Scribd’s new unlimited plan for audiobooks and e-books might be an avid reader’s dream

Avid audiobook nerds tired of dealing with Audible’s nonsense or long library queues now have a new way to get a steady stream of the good stuff.

Scribd just announced it will be reinstating an unlimited plan offering relatively unfettered access to e-books, audiobooks, news, magazines, documents and sheet music. Unfortunately, the service sounds like it won’t be truly unlimited, capping downloads and streams at a certain point, but given how hard it can be to download a damn audiobook, it might still be a good option for those who prefer the digital or spoken page.

Whatever that hidden cap is, the new plan bumps Scribd users up from the previous three e-book and one audiobook monthly limit. (Any audiobook fan could tell you that one a month just isn’t enough to get by!)

TechCrunch has reached out to Scribd to clarify the limits on their unlimited plans and will update when we hear back. According to an interview with Fast Company, the service axed the plans the first time around after a small amount of “superusers” consumed hundreds of titles per month, ruining the fun for everyone. Hopefully Scribd sets the limits low enough to keep the offering alive but high enough to not punish the normal sort of voracious reader that might read a ton of books per month but would never approach the century mark. Still, it’s a dumb trend to call things unlimited when there are in fact hard limits, even if a company is evasive about the details (looking at you, mobile carriers).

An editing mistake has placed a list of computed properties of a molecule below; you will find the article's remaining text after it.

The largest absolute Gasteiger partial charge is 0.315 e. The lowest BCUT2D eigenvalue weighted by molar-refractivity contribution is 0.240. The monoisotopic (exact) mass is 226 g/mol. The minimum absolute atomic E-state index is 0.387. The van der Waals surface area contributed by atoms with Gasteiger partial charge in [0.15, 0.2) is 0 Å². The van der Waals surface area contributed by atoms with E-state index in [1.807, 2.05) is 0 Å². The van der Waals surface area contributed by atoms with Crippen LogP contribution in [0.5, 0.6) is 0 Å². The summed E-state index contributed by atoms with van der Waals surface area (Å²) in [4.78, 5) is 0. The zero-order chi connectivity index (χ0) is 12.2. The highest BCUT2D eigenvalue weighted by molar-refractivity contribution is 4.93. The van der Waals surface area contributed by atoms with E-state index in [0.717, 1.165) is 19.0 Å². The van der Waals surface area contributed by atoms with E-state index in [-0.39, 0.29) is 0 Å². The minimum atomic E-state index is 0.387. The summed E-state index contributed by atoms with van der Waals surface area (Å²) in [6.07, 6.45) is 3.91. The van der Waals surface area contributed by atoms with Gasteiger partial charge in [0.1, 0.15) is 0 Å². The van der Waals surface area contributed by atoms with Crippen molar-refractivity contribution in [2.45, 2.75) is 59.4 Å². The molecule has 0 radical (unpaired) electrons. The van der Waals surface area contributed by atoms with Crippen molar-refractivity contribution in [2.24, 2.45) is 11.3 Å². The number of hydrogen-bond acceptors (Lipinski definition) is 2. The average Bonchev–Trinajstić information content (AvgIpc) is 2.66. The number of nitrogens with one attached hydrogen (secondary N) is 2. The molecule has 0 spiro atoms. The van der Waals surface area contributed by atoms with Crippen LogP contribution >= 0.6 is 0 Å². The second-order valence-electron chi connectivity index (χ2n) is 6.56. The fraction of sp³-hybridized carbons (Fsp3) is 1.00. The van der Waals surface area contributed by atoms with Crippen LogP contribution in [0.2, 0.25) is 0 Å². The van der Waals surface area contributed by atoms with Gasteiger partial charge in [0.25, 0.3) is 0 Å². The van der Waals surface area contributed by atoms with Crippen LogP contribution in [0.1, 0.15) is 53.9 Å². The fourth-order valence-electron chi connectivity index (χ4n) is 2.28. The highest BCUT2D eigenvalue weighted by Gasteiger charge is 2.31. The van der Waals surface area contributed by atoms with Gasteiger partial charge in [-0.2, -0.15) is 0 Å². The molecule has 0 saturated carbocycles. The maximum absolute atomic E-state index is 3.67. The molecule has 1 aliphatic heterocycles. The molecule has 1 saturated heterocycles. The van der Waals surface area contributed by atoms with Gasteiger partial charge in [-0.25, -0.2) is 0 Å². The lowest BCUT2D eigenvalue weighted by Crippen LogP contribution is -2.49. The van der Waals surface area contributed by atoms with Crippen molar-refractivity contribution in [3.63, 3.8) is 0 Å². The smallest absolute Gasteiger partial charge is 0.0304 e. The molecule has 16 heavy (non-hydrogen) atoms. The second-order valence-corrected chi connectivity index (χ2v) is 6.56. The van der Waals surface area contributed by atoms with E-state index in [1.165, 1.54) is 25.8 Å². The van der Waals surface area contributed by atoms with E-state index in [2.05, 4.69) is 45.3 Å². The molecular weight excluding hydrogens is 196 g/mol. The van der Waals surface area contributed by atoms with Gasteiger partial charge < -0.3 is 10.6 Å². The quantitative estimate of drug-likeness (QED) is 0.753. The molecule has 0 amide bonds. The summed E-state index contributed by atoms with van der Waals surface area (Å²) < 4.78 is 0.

Scribd in its announcement post reassures existing users that little will change:

You’ll notice a slight change to your browsing experience: the Scribd Selects catalog has been removed and you will no longer see the unlimited toggle in search filters. Without the need for Monthly Credits for full access to titles available on Scribd, there’s no longer a need for a separate Scribd Selects or unlimited catalog! If you find a book or audiobook that strikes your fancy, just start reading or listening – we’ll handle everything else on our end.

As someone who is getting more into audiobooks (and reading a lot more because of it!), I downloaded Scribd to try out the 30-day free trial. Of the five genre-hopping books that I’m reading elsewhere through a patchwork of systems (Hoopla and Overdrive via my local library and Audible’s paid service), a Scribd search shows all of them are available… all in one place, for once. While I’ve only used Scribd in the past for PDF embeds in stories (like those here on TechCrunch dot com), their iPhone app is already vastly more pleasant to browse than something like Audible or Hoopla. At $9 a month, I’d be happy to pay for a pleasant, navigable user interface, assuming the hidden cap doesn’t hamstring the whole service — and I’m sure other people will feel the same way.